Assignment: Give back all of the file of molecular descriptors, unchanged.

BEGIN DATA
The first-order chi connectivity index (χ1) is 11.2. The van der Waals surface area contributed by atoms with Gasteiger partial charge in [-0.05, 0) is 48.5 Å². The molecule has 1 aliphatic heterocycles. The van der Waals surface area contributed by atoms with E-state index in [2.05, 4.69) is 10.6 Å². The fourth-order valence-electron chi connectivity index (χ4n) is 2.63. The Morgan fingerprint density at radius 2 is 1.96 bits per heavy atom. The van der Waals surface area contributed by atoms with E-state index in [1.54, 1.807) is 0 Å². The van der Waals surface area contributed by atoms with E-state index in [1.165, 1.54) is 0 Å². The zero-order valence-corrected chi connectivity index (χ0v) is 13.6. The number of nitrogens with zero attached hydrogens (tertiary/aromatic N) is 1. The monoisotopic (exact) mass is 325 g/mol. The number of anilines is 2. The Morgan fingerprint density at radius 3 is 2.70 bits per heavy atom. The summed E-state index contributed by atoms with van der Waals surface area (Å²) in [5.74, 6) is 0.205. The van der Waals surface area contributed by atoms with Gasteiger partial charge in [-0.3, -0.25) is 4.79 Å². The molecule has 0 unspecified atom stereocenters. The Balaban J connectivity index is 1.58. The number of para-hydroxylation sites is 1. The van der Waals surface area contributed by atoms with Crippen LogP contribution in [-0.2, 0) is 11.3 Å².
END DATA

The first-order chi connectivity index (χ1) is 11.2. The van der Waals surface area contributed by atoms with Gasteiger partial charge in [-0.05, 0) is 48.5 Å². The molecule has 1 aliphatic heterocycles. The van der Waals surface area contributed by atoms with E-state index in [2.05, 4.69) is 10.6 Å². The fourth-order valence-electron chi connectivity index (χ4n) is 2.63. The Morgan fingerprint density at radius 2 is 1.96 bits per heavy atom. The van der Waals surface area contributed by atoms with E-state index in [1.54, 1.807) is 0 Å². The van der Waals surface area contributed by atoms with E-state index in [1.165, 1.54) is 0 Å². The zero-order valence-corrected chi connectivity index (χ0v) is 13.6. The number of nitrogens with zero attached hydrogens (tertiary/aromatic N) is 1. The monoisotopic (exact) mass is 325 g/mol. The number of anilines is 2. The Morgan fingerprint density at radius 3 is 2.70 bits per heavy atom. The summed E-state index contributed by atoms with van der Waals surface area (Å²) in [5.74, 6) is 0.205. The van der Waals surface area contributed by atoms with Gasteiger partial charge in [-0.3, -0.25) is 4.79 Å². The molecule has 0 unspecified atom stereocenters. The Balaban J connectivity index is 1.58. The number of para-hydroxylation sites is 1. The van der Waals surface area contributed by atoms with Crippen LogP contribution in [-0.2, 0) is 11.3 Å².